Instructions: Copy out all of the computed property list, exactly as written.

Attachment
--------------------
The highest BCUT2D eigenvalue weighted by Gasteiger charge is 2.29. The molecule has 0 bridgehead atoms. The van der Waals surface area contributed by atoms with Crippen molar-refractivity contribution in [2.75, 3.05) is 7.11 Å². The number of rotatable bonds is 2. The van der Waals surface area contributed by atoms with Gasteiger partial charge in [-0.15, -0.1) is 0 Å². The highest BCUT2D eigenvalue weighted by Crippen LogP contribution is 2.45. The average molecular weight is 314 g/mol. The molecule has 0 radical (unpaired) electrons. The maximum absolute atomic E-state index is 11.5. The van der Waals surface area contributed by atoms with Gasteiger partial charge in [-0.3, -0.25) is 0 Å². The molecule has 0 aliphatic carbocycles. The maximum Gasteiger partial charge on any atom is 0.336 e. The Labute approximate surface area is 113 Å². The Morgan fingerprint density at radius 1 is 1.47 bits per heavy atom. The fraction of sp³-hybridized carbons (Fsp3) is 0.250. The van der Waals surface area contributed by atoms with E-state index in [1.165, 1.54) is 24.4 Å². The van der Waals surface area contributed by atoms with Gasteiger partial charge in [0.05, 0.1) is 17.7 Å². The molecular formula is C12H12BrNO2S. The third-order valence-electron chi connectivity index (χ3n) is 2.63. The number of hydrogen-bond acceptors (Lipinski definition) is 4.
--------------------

The highest BCUT2D eigenvalue weighted by Gasteiger charge is 2.29. The molecule has 0 bridgehead atoms. The van der Waals surface area contributed by atoms with Crippen molar-refractivity contribution in [2.75, 3.05) is 7.11 Å². The number of rotatable bonds is 2. The van der Waals surface area contributed by atoms with Gasteiger partial charge in [-0.15, -0.1) is 0 Å². The highest BCUT2D eigenvalue weighted by Crippen LogP contribution is 2.45. The average molecular weight is 314 g/mol. The molecule has 0 radical (unpaired) electrons. The maximum absolute atomic E-state index is 11.5. The van der Waals surface area contributed by atoms with Gasteiger partial charge in [-0.3, -0.25) is 0 Å². The molecule has 0 aliphatic carbocycles. The maximum Gasteiger partial charge on any atom is 0.336 e. The Labute approximate surface area is 113 Å². The Morgan fingerprint density at radius 1 is 1.47 bits per heavy atom. The fraction of sp³-hybridized carbons (Fsp3) is 0.250. The van der Waals surface area contributed by atoms with E-state index in [1.165, 1.54) is 24.4 Å². The van der Waals surface area contributed by atoms with Gasteiger partial charge in [0.05, 0.1) is 17.7 Å². The molecular formula is C12H12BrNO2S. The third-order valence-electron chi connectivity index (χ3n) is 2.63. The number of hydrogen-bond acceptors (Lipinski definition) is 4.